Today, WeGoHealth has prompted us to write about our “Perfect Comeback,” a time when we felt marginalized or stigmatized by someone because of our health condition(s). What did we say or what would we have said to take back control and let them know they were out of line?
As I’ve said many times, one of the most significant challenges a writer faces is to write with honesty. To write words that will mean anything to anyone, we must be honest with ourselves, about ourselves; otherwise our words are just noise.
I have not had a “Perfect Comeback” because I don’t think such a thing exists. However, I have felt marginalized and stigmatized often, not only because of my own health conditions, but also because of my efforts to raise the sounds of the voices of those injured by polypropylene medical mesh implant.
In short, I’ve been called an idiot, crazy, a liar, a thief, stupid, irresponsible, someone who just wants attention, a predator preying on the ill. Let’s see… what else? I’ve been called a blue Smurf (that one makes me laugh because Smurf would suffice, for ALL Smurfs are blue), a fake, someone who is benefitting from my own mother’s injury or my own illness, a clown. I’ve been made fun of and marginalized for being Christian and living that part of myself out to the same fullness that I live other parts of my life. I’ve been called a liar for saying, “I’m not religious,” when that’s exactly what I mean. I’m sure there are more, but that about sums it up, I think.
These words hurt me at first because I was shocked and so baffled about why anyone would say those things when I was sacrificing a great deal of my personal life, finances, time and privacy in order to do what I thought was right – stop immediately, as soon as I became aware, and render aid to the sick and suffering. Some people said I wasn’t “doing it right,” or that I wasn’t doing enough; that I was doing too much; that they didn’t like my way of helping. Through a series of public attacks on my character, I learned that what the naysayers say does not matter one bit, and there will always be naysayers. Just because someone says something does not make that something true.
These experiences made me much stronger. To be the recipient of an ongoing character assault does nothing but help me in the the long run, because if not for going through it now, on a very small scale, how would I be able to handle it on a large scale? I am grateful to have learned how to navigate toxic people. These people have tried to marginalize me, but they’ve failed, and I really didn’t have to do much of anything but stay focused on my own mission and leave them to focus on theirs. Destruction of anything or anyone is never more powerful than truth and love. And, it never will be.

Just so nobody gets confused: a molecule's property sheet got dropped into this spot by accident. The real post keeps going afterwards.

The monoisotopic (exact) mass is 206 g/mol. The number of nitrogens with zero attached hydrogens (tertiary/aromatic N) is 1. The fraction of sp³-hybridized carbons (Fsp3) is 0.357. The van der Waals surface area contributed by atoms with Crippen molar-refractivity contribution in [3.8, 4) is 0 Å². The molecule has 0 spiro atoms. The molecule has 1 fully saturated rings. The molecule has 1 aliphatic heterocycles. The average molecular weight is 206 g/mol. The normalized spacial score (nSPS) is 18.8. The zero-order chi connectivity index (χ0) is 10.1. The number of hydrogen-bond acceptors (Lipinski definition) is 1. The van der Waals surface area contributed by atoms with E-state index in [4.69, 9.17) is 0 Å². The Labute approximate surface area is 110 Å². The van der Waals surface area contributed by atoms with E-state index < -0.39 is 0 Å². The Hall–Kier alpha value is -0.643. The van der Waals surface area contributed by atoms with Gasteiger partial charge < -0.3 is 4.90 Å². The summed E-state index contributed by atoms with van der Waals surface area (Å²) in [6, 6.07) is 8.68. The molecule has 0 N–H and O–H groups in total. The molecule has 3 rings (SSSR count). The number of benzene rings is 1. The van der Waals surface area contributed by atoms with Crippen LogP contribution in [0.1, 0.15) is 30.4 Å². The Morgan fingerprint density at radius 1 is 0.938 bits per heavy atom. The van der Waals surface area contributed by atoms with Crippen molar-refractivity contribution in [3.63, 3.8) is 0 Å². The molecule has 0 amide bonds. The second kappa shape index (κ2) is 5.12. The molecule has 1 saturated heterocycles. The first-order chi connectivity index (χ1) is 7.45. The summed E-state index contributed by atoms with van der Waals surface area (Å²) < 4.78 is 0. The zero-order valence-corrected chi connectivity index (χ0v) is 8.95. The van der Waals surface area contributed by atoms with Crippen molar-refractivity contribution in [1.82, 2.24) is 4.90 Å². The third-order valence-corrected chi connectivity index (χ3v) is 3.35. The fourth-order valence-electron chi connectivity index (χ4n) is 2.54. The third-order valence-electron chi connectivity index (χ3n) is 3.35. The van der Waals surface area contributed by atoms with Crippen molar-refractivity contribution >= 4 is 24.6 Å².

I don’t feel the need (at least not anymore) to “tell these people they are out of line,” for I think they do a good job, themselves, of showing others that very notion, and I don’t have to waste a second of my time or breath to tell these people anything.
The three most important ways to combat marginalization or stigmatization by others are:
1) Take your mission seriously, and don’t take yourself too seriously.
2) Understand that purity of focus, love and creating good for others will always outweigh fear, destruction, hate, jealously and lies.
My goals in life DO NOT CHANGE because there are other people with other goals, even if those goals are full of hatred and destruction. Who I am DOES NOT CHANGE because there are people who lie about me. My love and sincerity in my work DOES NOT CHANGE simply because someone else believes another way to help is better. The realities of my mother’s injury and illness or my own illness DO NOT CHANGE because there are those who question.
Truth is true; therefore no amount of scrutiny can change it. My mother IS very sick, and I AM trying my best to help her and others. I AM sick, and I am trying to live my best life with that truth. It doesn’t matter if others believe it or not.
My mother gave me a great piece of advice in high school. She said, “When other people tell you who they are, listen the first time.” Wonderful words of advice that I have taken to heart.